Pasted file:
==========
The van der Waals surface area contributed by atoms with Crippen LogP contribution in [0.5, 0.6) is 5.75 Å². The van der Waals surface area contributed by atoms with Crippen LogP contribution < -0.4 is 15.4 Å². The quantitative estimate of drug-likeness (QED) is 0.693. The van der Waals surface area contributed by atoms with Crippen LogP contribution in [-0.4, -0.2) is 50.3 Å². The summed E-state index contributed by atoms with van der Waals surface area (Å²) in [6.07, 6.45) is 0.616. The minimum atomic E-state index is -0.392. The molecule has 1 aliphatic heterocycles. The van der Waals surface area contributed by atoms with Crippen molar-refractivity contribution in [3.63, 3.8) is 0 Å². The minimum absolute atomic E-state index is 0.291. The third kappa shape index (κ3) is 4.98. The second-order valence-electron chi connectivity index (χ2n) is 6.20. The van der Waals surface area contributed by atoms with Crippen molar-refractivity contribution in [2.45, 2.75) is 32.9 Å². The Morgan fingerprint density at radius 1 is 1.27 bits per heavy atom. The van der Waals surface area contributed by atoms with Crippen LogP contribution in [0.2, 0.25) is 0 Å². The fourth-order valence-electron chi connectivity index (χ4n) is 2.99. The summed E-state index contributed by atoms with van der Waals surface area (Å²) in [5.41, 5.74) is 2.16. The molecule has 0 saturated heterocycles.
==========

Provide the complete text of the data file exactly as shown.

The van der Waals surface area contributed by atoms with Crippen LogP contribution in [0.5, 0.6) is 5.75 Å². The van der Waals surface area contributed by atoms with Crippen LogP contribution < -0.4 is 15.4 Å². The quantitative estimate of drug-likeness (QED) is 0.693. The van der Waals surface area contributed by atoms with Crippen LogP contribution in [-0.4, -0.2) is 50.3 Å². The summed E-state index contributed by atoms with van der Waals surface area (Å²) in [6.07, 6.45) is 0.616. The minimum atomic E-state index is -0.392. The molecule has 1 aliphatic heterocycles. The van der Waals surface area contributed by atoms with Crippen molar-refractivity contribution in [3.63, 3.8) is 0 Å². The minimum absolute atomic E-state index is 0.291. The third kappa shape index (κ3) is 4.98. The second-order valence-electron chi connectivity index (χ2n) is 6.20. The van der Waals surface area contributed by atoms with Crippen molar-refractivity contribution in [2.45, 2.75) is 32.9 Å². The Morgan fingerprint density at radius 1 is 1.27 bits per heavy atom. The van der Waals surface area contributed by atoms with Crippen LogP contribution in [0.2, 0.25) is 0 Å². The fourth-order valence-electron chi connectivity index (χ4n) is 2.99. The summed E-state index contributed by atoms with van der Waals surface area (Å²) in [5.41, 5.74) is 2.16. The molecule has 0 saturated heterocycles.